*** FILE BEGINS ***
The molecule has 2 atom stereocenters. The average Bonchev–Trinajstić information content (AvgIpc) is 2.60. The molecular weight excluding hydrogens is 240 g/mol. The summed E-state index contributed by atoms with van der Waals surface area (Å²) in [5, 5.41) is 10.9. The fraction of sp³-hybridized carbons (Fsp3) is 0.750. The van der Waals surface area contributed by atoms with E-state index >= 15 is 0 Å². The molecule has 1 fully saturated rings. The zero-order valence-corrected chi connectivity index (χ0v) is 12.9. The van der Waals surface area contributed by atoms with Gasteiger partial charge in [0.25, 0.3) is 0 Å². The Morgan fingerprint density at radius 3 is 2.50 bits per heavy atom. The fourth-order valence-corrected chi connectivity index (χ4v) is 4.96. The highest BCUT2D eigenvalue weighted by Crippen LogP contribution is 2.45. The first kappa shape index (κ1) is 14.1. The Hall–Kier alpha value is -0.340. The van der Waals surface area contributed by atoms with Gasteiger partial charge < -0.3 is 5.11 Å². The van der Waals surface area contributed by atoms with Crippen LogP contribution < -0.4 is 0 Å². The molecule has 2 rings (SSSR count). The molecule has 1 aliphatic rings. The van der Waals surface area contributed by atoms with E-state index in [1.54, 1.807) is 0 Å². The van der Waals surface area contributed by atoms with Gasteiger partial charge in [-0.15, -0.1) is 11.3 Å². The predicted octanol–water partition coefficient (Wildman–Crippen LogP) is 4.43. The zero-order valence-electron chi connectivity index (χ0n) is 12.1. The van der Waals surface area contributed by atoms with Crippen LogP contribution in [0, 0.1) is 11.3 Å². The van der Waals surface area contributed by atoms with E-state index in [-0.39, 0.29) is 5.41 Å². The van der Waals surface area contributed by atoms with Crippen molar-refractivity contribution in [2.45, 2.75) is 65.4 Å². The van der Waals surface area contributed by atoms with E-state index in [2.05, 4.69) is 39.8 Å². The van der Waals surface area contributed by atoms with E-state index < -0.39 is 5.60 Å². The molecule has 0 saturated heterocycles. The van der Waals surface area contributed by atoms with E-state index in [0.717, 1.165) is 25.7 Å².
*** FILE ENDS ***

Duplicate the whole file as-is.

The molecule has 2 atom stereocenters. The average Bonchev–Trinajstić information content (AvgIpc) is 2.60. The molecular weight excluding hydrogens is 240 g/mol. The summed E-state index contributed by atoms with van der Waals surface area (Å²) in [5, 5.41) is 10.9. The fraction of sp³-hybridized carbons (Fsp3) is 0.750. The van der Waals surface area contributed by atoms with E-state index >= 15 is 0 Å². The molecule has 1 fully saturated rings. The zero-order valence-corrected chi connectivity index (χ0v) is 12.9. The van der Waals surface area contributed by atoms with Gasteiger partial charge in [0.25, 0.3) is 0 Å². The Morgan fingerprint density at radius 3 is 2.50 bits per heavy atom. The fourth-order valence-corrected chi connectivity index (χ4v) is 4.96. The highest BCUT2D eigenvalue weighted by Crippen LogP contribution is 2.45. The first kappa shape index (κ1) is 14.1. The Hall–Kier alpha value is -0.340. The van der Waals surface area contributed by atoms with Gasteiger partial charge < -0.3 is 5.11 Å². The van der Waals surface area contributed by atoms with Crippen LogP contribution < -0.4 is 0 Å². The molecule has 2 rings (SSSR count). The molecule has 1 aliphatic rings. The van der Waals surface area contributed by atoms with E-state index in [1.54, 1.807) is 0 Å². The van der Waals surface area contributed by atoms with Gasteiger partial charge in [-0.15, -0.1) is 11.3 Å². The predicted octanol–water partition coefficient (Wildman–Crippen LogP) is 4.43. The zero-order valence-electron chi connectivity index (χ0n) is 12.1. The van der Waals surface area contributed by atoms with Crippen LogP contribution in [0, 0.1) is 11.3 Å². The van der Waals surface area contributed by atoms with E-state index in [-0.39, 0.29) is 5.41 Å². The van der Waals surface area contributed by atoms with Crippen molar-refractivity contribution in [2.45, 2.75) is 65.4 Å². The van der Waals surface area contributed by atoms with E-state index in [2.05, 4.69) is 39.8 Å². The van der Waals surface area contributed by atoms with E-state index < -0.39 is 5.60 Å². The molecule has 0 saturated heterocycles. The van der Waals surface area contributed by atoms with E-state index in [0.717, 1.165) is 25.7 Å².